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Obstructive Sleep Apnea (OSA)

What is obstructive sleep apnea (OSA)?

One of the most common and life-threatening sleep disorders is obstructive sleep apnea, where a person breathing is repeatedly disrupted during sleep due to complete or partial airway obstruction. Each time breathing stops, normal sleep is disrupted to allow the body to resume breathing. This may happen hundreds of times per night, with the sufferer having no recollection of sleep disturbances. Obstructive sleep apnea may lead to high blood pressure, cardiovascular disease, weight problems or other health problems.

What are the signs or obstructive sleep apnea?

Signs of obstructive sleep apnea (OSA) include:

  • Frequent urination at night
  • Morning headaches
  • Feeling unrefreshed upon awakening
  • Daytime sleepiness
  • Loud snoring
  • Frequent awakenings during sleep
  • Waking up gasping for breath
  • Body movements during sleep
  • Night sweats
  • Gasping or choking sounds during sleep
  • Weight gain
  • Moodiness
  • Impaired memory

How is obstructive sleep apnea treated?

Obstructive sleep apnea is treated with lifestyle changes, oral appliances, breathing devices and sometimes surgery. The goal is to help you restore regular breathing during sleeping and relieve your snoring and/or daytime sleepiness. If you have mild obstructive sleep apnea, some changes in daily activities or habits might be all the treatment you need.

Lifestyle changes

If you have mild obstructive sleep apnea, some changes in daily activities or habits might be all the treatment you need.

  • Avoid alcohol and medicines that make you sleepy.
  • Lose weight if you’re overweight or obese. Even a little weight loss can improve your symptoms.
  • Sleep on your side instead of your back to help keep your airway open during sleep.
  • Keep your nasal passages open at night with nasal sprays or allergy medicines, if needed. Talk with your doctor about whether these treatments might help you.
  • If you smoke, quit. Talk with your doctor about programs and products that can help you quit smoking.

If you are suffering from a sleep disorder, ask to be referred to UT Health East Texas by your physician or call 903-531-8079 to begin the referral process.

Oral Appliance Therapy

Custom-fit mouthpieces are typically referred to as “oral appliances” and involve mandibular advancement, with this type of treatment called “oral appliance therapy”. There are countless anti-snoring mouthpieces and devices sold online that do not involve mandibular advancement and would not be recommended as therapy for OSA.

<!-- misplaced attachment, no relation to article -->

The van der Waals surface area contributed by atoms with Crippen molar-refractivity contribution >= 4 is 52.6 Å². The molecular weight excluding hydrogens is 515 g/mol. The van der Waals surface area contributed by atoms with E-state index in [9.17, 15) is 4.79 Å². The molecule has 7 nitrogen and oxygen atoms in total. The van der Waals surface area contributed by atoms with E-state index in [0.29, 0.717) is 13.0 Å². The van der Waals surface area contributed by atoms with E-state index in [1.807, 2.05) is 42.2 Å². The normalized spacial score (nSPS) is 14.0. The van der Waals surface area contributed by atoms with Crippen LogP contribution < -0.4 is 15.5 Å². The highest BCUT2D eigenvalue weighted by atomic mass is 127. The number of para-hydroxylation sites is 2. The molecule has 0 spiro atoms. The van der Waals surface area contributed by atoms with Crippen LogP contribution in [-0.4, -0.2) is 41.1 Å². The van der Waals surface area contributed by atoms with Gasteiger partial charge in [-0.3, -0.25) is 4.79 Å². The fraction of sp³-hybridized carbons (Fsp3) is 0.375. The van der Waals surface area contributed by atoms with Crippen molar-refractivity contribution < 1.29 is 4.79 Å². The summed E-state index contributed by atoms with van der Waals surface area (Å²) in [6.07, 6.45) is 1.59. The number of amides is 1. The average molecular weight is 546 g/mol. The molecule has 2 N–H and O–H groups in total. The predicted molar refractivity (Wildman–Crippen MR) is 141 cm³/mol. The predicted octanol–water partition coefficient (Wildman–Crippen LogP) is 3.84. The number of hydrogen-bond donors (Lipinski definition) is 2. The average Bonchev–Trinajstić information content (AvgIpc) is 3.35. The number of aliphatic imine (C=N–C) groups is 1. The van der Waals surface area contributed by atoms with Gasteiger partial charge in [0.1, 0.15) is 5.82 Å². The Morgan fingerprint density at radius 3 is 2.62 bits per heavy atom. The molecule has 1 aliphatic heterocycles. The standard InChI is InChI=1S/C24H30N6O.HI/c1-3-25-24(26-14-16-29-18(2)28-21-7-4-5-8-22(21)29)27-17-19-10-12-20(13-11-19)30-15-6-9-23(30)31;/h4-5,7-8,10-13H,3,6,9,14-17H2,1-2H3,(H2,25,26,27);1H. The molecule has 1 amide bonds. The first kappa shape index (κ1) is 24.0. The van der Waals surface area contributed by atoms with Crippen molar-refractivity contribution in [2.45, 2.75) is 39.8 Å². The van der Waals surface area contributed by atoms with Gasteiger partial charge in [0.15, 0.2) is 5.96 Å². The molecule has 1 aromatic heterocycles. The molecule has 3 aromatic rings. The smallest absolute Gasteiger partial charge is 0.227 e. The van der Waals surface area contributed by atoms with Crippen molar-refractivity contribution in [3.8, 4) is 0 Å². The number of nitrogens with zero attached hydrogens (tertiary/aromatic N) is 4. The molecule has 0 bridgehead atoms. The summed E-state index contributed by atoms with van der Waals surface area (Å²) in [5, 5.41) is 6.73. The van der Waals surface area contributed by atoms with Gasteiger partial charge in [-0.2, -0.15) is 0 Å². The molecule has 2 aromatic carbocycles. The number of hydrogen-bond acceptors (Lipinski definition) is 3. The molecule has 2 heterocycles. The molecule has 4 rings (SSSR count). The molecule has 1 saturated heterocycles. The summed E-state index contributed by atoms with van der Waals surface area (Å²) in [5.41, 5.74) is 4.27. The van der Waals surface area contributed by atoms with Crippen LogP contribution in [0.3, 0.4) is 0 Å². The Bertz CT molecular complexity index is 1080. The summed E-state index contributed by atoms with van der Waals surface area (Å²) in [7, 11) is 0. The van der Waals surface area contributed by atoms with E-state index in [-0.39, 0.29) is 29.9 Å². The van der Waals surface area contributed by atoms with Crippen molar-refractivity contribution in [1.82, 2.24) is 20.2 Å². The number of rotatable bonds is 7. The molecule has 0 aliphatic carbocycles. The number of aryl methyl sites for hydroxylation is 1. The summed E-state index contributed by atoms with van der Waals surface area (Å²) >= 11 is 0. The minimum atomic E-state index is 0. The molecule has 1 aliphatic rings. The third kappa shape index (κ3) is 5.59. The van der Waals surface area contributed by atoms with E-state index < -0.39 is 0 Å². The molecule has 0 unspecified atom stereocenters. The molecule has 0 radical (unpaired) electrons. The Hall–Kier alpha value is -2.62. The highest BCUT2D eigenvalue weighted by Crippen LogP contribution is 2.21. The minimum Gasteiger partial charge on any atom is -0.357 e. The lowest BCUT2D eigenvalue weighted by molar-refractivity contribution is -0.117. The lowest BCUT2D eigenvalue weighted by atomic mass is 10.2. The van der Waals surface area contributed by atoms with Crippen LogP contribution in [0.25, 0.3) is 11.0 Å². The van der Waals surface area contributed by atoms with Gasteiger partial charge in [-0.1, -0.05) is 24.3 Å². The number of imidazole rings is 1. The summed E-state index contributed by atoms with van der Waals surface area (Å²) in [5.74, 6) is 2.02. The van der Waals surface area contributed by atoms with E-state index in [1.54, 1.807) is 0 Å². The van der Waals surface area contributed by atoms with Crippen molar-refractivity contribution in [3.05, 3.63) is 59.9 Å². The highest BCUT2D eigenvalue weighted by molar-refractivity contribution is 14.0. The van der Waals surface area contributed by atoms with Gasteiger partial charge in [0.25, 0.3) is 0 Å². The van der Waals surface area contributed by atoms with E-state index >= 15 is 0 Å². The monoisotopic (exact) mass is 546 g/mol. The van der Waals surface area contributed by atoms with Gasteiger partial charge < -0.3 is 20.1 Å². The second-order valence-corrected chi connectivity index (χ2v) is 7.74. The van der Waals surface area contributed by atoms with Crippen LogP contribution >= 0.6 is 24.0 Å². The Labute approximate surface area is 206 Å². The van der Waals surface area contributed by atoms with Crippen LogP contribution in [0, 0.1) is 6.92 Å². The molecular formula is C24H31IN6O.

A dentist or orthodontist can make a custom-fit oral appliance for treating obstructive sleep apnea. The oral appliance will adjust your lower jaw and your tongue to help keep your airway open while you sleep. If you use a oral appliance, tell your doctor if you have discomfort or pain while using the device. You may need periodic office visits so your doctor can adjust your oral appliance to fit better.

A mouthpiece may help you if you have mild obstructive sleep apnea. Your doctor also may recommend a mouthpiece if you snore loudly but do not have obstructive sleep apnea.

Breathing devices

Continuous positive airway pressure (CPAP) is the most common treatment for moderate to severe sleep apnea in adults. A CPAP machine uses a mask that fits over your nose, or over both your nose and mouth to allow for mouth breathing. The machine gently blows air into your throat. The pressure from the air helps keep your airway open while you sleep.

Treating obstructive sleep apnea may help you stop snoring. However, when snoring has stopped, this does not mean that you no longer have obstructive sleep apnea or should stop using CPAP. Obstructive sleep apnea will return if you stop using your CPAP machine or do not use it correctly.

CPAP treatment may cause side effects in some people. These side effects include a dry or stuffy nose, irritated skin on your face, dry mouth, and headaches. If your CPAP is not adjusted properly, you may get stomach bloating and discomfort while wearing the mask.

If you are having trouble with CPAP side effects, contact us to help you. For example, the CPAP settings or size/fit of the mask might need to be adjusted. Adding moisture to the air as it flows through the mask or using nasal spray can help relieve a dry, stuffy, or runny nose.

There are many types of CPAP machines and masks. Tell your doctor if you are not happy with the type you are using. He or she may suggest switching to a different type that might work better for you.

Surgery for obstructive sleep apnea

Some people who have obstructive sleep apnea might benefit from surgery. Surgery is done to widen breathing passages. It usually involves shrinking, stiffening, or removing excess tissue in the mouth and throat or resetting the lower jaw. In children, surgery to remove the tonsils can be beneficial if they are blocking the airway but you should consult your child’s pediatrician or our Ear, Nose and Throat (ENT) Center at Three Lakes in Tyler.

The Inspire Sleep Apnea Innovation implant device maybe an option as well for adults 22 years of age and older. Inspire delivers gentle stimulation to key airway muscles helping keep the airway open for better breathing during sleep. To learn if you meet the criteria for Inspire, schedule an appointment with one of our board-certified pulmonologists at the UT Health East Texas Pulmonary Institute – A department of UT Health Tyler.